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Salinity control and catchment management

A pre-requisite for sustainable land management is the management of water balance at a landscape and catchment scale. Understanding water balance is central to achieving effective control of salinity, nutrient loading in streams and wetlands and optimizing yield of potable water in catchment areas.

Dryland salinity is one of Western Australia's main environmental problems. Our involvement in this area was a conscious effort to engage in research that makes a significant contribution to solving this major form of land degradation in WA.

Research topics

  • Flowtube Project
  • Deep drains- effects on soil quality
  • Saltland pastures- opportunities for carbon sequestration and salinity control
  • Critical source areas for phosphorus
  • Ecosystem response to forest thinning in the Wungong Catchment

Flowtube project

Dryland salinity is a major problem affecting agricultural production in all Australian states. Much time, effort and money is currently being spent by land managers and grain growers on agronomic, tree-based and engineering strategies to ameliorate the problem. Unfortunately there are few means of quickly and simply assessing beforehand the spatial impact of these treatments.

Development of a simple tool to do this is urgently required. The groundwater computer model Flowtube developed by CSIRO Land and Water (CLW) has the potential to be evolved into such a tool. Modelling on behalf of the WA State Salinity Council using Flowtube investigated the impacts of the treatments recommended in the WA Salinity Action Plan, and after showing these to be inadequate for the task, investigated more effective alternatives. The model proved very effective in the rapid assessment of recharge management scenarios and in modelling the effect of a variety of treatments, but the catchments tested were quite difficult to set up and a computer expert was required to operate it.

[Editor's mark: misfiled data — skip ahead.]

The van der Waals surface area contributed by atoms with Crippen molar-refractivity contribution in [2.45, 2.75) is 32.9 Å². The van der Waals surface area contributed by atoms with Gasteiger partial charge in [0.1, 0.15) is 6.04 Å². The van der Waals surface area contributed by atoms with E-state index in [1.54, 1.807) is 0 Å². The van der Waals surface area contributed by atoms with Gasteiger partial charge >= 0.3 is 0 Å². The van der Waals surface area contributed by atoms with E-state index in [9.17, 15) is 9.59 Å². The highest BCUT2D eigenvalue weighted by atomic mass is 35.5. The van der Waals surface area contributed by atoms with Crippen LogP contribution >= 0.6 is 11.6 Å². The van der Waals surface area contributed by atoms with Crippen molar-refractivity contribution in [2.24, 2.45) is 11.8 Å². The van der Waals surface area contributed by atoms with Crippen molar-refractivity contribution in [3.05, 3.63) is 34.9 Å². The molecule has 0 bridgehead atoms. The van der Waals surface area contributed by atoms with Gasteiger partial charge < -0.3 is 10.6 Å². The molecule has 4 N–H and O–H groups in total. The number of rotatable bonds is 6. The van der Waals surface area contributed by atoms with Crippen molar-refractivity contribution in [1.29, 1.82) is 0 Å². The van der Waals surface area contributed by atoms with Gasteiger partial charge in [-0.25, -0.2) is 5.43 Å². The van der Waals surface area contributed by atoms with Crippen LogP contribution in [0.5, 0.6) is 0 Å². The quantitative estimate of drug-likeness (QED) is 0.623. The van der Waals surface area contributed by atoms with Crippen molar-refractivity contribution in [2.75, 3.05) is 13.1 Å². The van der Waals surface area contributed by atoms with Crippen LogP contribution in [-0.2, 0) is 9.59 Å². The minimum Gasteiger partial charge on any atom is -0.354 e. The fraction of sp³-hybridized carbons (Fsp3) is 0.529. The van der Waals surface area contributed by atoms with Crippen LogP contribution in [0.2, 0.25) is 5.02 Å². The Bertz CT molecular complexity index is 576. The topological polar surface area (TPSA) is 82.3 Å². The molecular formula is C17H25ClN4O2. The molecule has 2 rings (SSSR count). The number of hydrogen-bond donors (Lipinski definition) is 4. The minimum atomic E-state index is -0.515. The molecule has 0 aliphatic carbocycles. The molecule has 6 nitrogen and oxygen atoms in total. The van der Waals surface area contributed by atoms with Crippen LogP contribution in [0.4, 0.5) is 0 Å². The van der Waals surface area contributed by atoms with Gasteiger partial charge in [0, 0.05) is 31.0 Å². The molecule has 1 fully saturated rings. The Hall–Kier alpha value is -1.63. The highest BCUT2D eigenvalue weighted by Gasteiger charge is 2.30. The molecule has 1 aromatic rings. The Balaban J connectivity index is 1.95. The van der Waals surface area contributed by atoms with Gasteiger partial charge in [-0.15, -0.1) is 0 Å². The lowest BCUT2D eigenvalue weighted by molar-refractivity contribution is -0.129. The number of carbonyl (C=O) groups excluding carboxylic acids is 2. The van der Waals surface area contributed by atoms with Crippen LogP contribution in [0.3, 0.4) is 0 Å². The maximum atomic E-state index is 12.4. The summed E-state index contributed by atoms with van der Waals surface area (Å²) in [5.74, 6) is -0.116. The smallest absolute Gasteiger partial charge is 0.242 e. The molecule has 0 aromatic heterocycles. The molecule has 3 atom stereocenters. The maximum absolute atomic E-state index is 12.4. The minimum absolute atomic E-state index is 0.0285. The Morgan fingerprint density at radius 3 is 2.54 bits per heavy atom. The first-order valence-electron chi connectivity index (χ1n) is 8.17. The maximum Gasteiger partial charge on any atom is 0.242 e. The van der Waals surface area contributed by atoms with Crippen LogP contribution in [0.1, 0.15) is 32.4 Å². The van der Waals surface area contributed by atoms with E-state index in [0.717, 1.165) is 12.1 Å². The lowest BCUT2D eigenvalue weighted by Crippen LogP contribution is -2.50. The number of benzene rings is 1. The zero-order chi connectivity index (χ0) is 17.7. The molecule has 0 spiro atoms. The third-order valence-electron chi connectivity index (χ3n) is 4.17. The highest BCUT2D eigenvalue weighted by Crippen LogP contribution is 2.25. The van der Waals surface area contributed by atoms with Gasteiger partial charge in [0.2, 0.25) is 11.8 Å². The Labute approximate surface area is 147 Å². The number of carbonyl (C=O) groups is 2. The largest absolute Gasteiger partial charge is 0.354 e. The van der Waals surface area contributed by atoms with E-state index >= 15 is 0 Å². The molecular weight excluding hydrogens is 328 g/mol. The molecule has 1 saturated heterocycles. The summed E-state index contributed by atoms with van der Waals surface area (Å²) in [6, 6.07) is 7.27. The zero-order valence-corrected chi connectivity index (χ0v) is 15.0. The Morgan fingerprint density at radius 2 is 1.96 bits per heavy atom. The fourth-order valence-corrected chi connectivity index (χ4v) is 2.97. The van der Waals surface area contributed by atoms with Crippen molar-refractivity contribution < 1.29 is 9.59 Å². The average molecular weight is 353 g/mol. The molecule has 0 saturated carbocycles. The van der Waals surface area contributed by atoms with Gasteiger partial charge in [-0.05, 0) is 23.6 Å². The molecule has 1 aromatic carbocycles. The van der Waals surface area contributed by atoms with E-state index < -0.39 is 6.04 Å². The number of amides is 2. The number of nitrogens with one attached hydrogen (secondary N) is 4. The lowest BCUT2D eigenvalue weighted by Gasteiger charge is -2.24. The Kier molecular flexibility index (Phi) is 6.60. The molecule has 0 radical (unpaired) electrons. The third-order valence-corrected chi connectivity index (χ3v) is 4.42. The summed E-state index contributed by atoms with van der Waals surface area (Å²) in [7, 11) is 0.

The Department of Agriculture Western Australia commissioned The University of Melbourne (UniMelb) to develop the Flowtube program for the WA type catchments for the development of dryland salinity (RIRDC 1998A) so that catchments are easy to set up and so that it operates in a Windows type "point and click" environment. This project extended the Flowtube program to do the same for the eastern states catchment conceptual models (RIRDC 1998A) and to provide thorough testing of the program for all catchment conceptual models. Land and Water Australia and GRDC jointly funded it from March 2001. The Flowtube program can be inspected and downloaded from http://www.civenv.unimelb.edu.au/~argent/flowtube/